The concept of ultra-processed foods (AUT) was born in Brazil, in the laboratory of Professor Carlos Monteiro. But it was the work of the Nutritional Epidemiology Research Team (Eren), led by Frenchwoman Mathilde Touvier, 43, which made it possible to uncover the risks linked to the consumption of this denatured food full of additives. . His first study on the subject dates from 2018.
It points to an association between a diet rich in AUT and an increased risk of developing cancer. Publications will then follow in 2019 on all-cause mortality, symptoms of depression and cardiovascular pathologies. Then in 2020, type 2 diabetes and overweight. Finally, in 2021, inflammatory bowel diseases.
The NutriNet-Santé cohort, a unique tool of its kind
“Since then, many other scientists have confirmed our work, and meta-analyses, the best in terms of scientific demonstration, have been published,” rejoices Mathilde Touvier. If this researcher is at the forefront in this field, it is because her laboratory, hosted by the Sorbonne Paris-Nord University in Bobigny, has a unique tool of its kind: the NutriNet-Santé cohort. Some 175,000 French people have been monitored there since 2009. Via the Internet, they share their health and diet data at regular intervals. A wealth of information, because the foods consumed are listed in great detail, down to the brand of the products and the list of ingredients, thanks to a partnership with the Open Food Facts database.
Enough to carry out in-depth and innovative studies. Each time, the scientific articles from Mathilde Touvier’s team, published in prestigious journals, earned her media headlines and recognition from her peers. Like this study published in the British Medical Journal (BMJ), revealing that emulsifiers, present in many industrial dishes, are associated with an increased risk of cardiovascular diseases. Or this appeal, co-signed with other renowned researchers, still in the BMJurging public authorities to act to protect consumers.
“Bringing science to the social, political and media level”
It was from the work of his laboratory, at the time when it was still directed by Professor Serge Hercberg, that Nutri-Score was born. Mathilde Touvier followed all her battles to impose the five-color logo which provides information on the nutritional quality of foods. Since 2019, she has taken over. Both on the scientific side, but also on her societal commitments: “Mathilde is entirely aware that we must produce high-level science, but that we must then bring it to the social, political and media level, so that this science serves the interests of the population”, notes Professor Serge Hercberg.
A commitment where there are often blows to be taken. Like when she participates in the expert committee of the International Agency for Research on Cancer (IARC), which classified aspartame as possibly carcinogenic. The pressure is rarely direct, but it was as if by chance during this period that a controversial and slanderous article about his work appeared on a blog written by a former lobbyist for the chemical industry. “We never have explicit threats to our funding,” notes Mathilde Touvier. “But public research is not sufficiently funded for it to function properly.” The young forty-year-old, however, refuses any research contract in partnership with agri-food companies: “It is essential that nutrition research remains financially independent, so that the results are not biased,” she insists.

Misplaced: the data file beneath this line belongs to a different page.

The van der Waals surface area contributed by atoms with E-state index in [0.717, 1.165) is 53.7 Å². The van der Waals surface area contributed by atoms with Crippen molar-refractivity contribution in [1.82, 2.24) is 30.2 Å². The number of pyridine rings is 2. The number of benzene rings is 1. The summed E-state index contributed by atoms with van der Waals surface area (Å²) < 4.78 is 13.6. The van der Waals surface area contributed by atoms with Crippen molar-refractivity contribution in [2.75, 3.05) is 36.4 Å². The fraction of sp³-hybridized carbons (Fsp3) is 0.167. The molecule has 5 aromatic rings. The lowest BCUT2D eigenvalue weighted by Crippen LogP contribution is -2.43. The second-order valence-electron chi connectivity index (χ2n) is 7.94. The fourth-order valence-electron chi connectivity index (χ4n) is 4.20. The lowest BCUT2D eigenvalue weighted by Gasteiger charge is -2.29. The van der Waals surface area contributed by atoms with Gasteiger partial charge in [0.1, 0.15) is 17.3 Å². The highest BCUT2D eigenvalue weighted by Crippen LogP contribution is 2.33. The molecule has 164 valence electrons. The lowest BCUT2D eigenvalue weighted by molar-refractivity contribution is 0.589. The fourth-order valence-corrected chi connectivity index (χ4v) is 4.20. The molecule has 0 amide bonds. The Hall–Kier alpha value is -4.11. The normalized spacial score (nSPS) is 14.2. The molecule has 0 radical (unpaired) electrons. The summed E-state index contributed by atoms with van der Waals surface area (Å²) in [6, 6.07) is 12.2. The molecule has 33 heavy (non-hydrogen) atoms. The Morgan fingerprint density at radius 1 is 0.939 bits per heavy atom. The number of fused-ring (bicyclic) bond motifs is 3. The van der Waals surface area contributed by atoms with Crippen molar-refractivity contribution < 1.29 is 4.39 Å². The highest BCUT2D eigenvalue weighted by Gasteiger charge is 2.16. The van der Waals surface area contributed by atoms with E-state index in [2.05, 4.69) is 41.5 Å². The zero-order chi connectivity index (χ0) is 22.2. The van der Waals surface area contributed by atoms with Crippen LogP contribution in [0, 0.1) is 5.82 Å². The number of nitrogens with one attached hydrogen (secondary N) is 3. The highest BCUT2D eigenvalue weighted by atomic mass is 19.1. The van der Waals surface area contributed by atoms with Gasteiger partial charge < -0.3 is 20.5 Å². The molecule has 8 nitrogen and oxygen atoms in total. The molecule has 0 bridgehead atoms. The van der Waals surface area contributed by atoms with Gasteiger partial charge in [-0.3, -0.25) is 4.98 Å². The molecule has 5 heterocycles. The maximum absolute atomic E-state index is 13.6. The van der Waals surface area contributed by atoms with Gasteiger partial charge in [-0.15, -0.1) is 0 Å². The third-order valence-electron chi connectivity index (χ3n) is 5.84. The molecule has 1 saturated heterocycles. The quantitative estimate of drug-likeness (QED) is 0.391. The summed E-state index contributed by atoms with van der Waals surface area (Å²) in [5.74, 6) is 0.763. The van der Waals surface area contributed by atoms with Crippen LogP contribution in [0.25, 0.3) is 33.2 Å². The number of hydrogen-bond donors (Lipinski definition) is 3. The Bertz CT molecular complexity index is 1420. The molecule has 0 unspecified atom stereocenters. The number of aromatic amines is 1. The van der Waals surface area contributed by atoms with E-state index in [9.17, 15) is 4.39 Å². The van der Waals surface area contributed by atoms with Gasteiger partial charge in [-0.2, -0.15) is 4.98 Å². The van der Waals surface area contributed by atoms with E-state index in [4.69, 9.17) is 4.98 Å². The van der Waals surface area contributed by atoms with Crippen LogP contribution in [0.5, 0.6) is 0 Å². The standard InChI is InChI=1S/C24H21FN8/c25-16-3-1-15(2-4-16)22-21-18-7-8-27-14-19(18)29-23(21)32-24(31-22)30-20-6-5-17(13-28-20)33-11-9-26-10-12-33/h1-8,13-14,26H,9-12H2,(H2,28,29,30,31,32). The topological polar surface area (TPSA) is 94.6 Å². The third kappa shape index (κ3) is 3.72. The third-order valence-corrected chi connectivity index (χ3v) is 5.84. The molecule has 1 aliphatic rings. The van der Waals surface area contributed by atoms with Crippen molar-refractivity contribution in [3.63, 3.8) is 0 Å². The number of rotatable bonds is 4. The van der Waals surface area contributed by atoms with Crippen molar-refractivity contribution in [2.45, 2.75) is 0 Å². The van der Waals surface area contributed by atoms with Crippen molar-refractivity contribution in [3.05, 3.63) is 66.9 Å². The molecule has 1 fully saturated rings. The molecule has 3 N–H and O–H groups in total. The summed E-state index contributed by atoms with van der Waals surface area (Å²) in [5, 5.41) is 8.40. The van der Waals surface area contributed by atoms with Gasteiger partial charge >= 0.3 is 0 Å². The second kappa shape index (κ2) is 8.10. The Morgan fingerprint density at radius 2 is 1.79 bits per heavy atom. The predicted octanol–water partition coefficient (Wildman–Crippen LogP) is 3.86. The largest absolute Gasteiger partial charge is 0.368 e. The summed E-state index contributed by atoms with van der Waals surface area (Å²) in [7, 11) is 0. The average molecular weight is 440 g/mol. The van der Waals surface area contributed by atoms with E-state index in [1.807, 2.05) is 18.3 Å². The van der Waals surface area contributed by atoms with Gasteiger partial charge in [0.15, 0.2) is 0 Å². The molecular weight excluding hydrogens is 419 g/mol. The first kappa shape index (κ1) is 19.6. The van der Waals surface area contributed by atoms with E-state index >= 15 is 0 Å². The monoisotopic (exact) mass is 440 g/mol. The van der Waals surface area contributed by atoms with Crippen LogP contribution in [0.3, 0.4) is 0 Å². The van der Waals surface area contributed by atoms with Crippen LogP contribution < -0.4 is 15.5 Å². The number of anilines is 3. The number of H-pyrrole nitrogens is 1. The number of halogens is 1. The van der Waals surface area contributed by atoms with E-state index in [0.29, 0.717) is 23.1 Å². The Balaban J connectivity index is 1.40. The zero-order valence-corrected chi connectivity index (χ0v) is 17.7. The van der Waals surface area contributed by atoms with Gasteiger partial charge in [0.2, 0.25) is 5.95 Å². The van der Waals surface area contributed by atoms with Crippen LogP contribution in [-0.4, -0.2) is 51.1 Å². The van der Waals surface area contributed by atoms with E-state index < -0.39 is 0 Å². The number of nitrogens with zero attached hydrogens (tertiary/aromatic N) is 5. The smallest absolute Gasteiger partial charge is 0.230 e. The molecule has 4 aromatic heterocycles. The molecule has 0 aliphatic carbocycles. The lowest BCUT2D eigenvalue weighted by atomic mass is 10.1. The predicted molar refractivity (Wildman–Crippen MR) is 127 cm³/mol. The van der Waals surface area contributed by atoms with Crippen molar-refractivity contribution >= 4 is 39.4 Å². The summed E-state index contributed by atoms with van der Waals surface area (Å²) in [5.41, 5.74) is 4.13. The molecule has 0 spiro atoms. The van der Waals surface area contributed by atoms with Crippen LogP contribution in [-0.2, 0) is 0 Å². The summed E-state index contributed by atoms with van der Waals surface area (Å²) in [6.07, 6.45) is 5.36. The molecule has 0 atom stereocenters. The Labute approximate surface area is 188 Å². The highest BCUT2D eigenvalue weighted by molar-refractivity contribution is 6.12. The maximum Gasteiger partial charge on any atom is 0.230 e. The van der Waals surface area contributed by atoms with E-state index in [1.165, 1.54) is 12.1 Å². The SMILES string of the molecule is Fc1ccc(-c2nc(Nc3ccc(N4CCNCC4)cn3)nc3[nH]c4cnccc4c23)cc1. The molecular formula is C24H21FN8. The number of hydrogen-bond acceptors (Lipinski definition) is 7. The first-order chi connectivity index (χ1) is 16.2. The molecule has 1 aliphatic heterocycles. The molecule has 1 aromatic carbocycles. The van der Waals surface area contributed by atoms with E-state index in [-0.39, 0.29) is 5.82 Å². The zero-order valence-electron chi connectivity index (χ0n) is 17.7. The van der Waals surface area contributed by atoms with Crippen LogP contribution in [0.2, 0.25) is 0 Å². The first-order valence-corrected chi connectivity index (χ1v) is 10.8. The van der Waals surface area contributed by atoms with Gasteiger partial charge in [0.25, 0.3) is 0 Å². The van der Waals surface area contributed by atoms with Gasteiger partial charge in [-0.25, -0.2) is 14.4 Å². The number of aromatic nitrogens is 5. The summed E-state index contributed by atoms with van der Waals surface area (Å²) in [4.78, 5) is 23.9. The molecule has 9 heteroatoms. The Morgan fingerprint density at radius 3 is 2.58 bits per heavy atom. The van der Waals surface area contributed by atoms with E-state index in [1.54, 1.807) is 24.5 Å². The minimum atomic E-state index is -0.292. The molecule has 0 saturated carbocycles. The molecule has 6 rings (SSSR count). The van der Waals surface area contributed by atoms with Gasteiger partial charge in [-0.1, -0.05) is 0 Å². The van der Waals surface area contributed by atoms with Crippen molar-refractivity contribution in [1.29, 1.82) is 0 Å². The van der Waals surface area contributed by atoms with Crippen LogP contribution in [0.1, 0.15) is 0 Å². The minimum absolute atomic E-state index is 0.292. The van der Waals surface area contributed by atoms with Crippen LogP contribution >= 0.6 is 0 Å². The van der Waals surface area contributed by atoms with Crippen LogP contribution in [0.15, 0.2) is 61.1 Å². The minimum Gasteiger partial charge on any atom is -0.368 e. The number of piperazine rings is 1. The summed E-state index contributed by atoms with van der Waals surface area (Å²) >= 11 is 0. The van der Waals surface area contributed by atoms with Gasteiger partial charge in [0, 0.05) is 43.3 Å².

She has won many awards
His work has already earned him numerous awards: the Inserm Research Prize, and that of the Bettencourt Schueller Foundation (used for the renovation of its premises in Bobigny!). In 2019, the researcher also received funding from the very selective European Research Council (ERC) for her “Additives” project. It brings together different French laboratories to study the health effects of different food additives for five years. This year, she even landed the annual chair of public health at the Collège de France, created in partnership with Public Health France. A recognition, but also the means of helping to widely disseminate its work, all its courses, very accessible, being online on the institution’s website.
Beyond the relationships between nutrition and health in the broad sense, his team is interested in many other questions: the impact of our eating behaviors on the environment, the economic, psychological, sociological and cultural determinants of our nutritional choices ( the obstacles and levers to the adoption of a more virtuous diet), or the biological mechanisms which underlie the relationships between nutrition and health, thanks to partnerships with other research teams. The holy grail for the scientist, who had hesitated between medicine and research: “Nutrition is our common everyday good. It concerns us all, and the stakes are major in political, economic and societal terms.”